Manipulation of Zanu PF’s electoral process

THIS week’s instalment looks at how President Robert Mugabe (pictured) and the Zanu PF politburo manipulated the party electoral processes to nominate individuals to the presidium in a report titled The Mortal Remains: Succession and the Zanu PF Body Politic, which was produced by the Zimbabwe Human Rights NGO Forum and the Research Advocacy Unit (Rau) though written by Derek Matyszak.

The report unpacks the unfolding Zanu PF power struggle Mugabe’s succession drama, focusing on the national and party constitutions, the movers and shakers and the internal dynamics attendant to the process.

The Zanu PF-controlled state media presents President Robert Mugabe’s retention of the presidency as being the result of an unchallenged consensus within Zanu PF.

Similarly, the overview of the Tsholotsho saga, outlined last week, might tend to give the impression that after these events, he was entirely secure within the party. This is not the case, and, at times, his hold on power has been tenuous.

The confluence between the state and party presidium has already been noted. A similar and extremely important conjunction exists with the appointment, by the President, of members of the central committee to the politburo, and the appointment of the same individuals as ministers.

When Mugabe’s power as state premier was increased through constitutional changes which saw him assume the post of President, rather than Prime Minister, in 1987, similar changes appear to have been echoed in the party constitution.

Possibly, to avoid the sidelining of favoured cadres as had been threatened in 1984, Mugabe was given the power to appoint the politburo from central committee members, and the post of secretary-general was abolished and the power of that position transferred to the President as “First Secretary”.

That these powers allow the President to control the politburo was plainly evident during the Tsholotsho saga, if they had not been before. The President further strengthened his ability to exercise control over the party through the politburo, by (apparently unilaterally and unconstitutionally) increasing the size of this body to 51 members.

These unconstitutional actions and the centralisation of power at the top echelons of the party hierarchy caused considerable disgruntlement in secretary for legal affairs Emmerson Mnangagwa’s camp at lower levels of the party structure.

It is significant that, despite the pressure brought to bear, only six provinces eventually endorsed Joice Mujuru, now Vice-President, as the nominee to be elected by the December congress of 2004.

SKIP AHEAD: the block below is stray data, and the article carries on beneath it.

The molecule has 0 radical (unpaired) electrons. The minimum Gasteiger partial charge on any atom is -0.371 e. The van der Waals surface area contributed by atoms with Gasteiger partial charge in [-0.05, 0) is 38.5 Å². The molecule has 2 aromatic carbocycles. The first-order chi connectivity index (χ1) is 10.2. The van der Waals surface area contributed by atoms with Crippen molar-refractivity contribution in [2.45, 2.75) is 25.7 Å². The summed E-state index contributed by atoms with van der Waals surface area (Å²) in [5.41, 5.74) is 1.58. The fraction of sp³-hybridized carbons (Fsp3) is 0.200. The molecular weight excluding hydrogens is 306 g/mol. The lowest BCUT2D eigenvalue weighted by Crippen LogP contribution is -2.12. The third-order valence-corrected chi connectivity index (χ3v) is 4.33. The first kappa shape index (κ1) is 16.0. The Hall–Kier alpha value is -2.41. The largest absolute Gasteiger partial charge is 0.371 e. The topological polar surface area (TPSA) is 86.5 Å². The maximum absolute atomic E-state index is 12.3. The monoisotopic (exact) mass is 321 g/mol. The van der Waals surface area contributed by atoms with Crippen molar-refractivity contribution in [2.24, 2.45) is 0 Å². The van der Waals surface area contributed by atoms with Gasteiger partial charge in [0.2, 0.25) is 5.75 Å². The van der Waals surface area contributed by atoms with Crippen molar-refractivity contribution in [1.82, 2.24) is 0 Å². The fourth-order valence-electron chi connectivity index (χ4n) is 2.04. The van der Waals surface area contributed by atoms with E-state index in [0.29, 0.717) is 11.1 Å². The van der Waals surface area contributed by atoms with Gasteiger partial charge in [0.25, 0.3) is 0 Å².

Four provinces (Bulawayo, Matabeleland South, the Midlands and Masvingo) remained obdurate, also refusing to nominate John Nkomo (who would complete the Ndebele/PF Zapu balance) as national chairman, and persisting, in line with the Tsholotsho principles, to nominate Patrick Chinamasa (a Manyika) for this post.

The defiance from the Bulawayo provincial co-ordinating committee (PCC) was complete, with this province refusing even to nominate a woman as vice-president as the other rebellious provinces had done in accordance with the directive from the politburo.

They also refused to nominate several of Mugabe’s preferred candidates to the central committee. An angry Mugabe and members of the politburo exerted extreme pressure in a vain attempt to try to bring the Bulawayo PCC into line.

Further indications of insecurity within the party emerged in graphic fashion two years after the Tsholotsho saga. The saga, and Mugabe’s apparent anointment of Mujuru as the chosen successor to Simon Muzenda at the congress, led Mujuru to believe that her time was at hand and that Mugabe would not stand for election in 2008.

Indeed, the President had signalled that he did not wish to stand for election in 2008, but not in the manner that those seeking to occupy the presidency wished.

Nonetheless, he proposed the “harmonisation” of parliamentary and presidential elections. While there was general consensus within the country that elections be harmonised, the understanding was that the parliamentary election, due in 2010, would be brought forward to coincide with the presidential election, due in 2008, rather than the converse.

The President, however, perhaps aware of his diminishing support within the party as a candidate in 2008, sought, with the support of the securocrats, to postpone the Presidential election until parliamentary elections were due.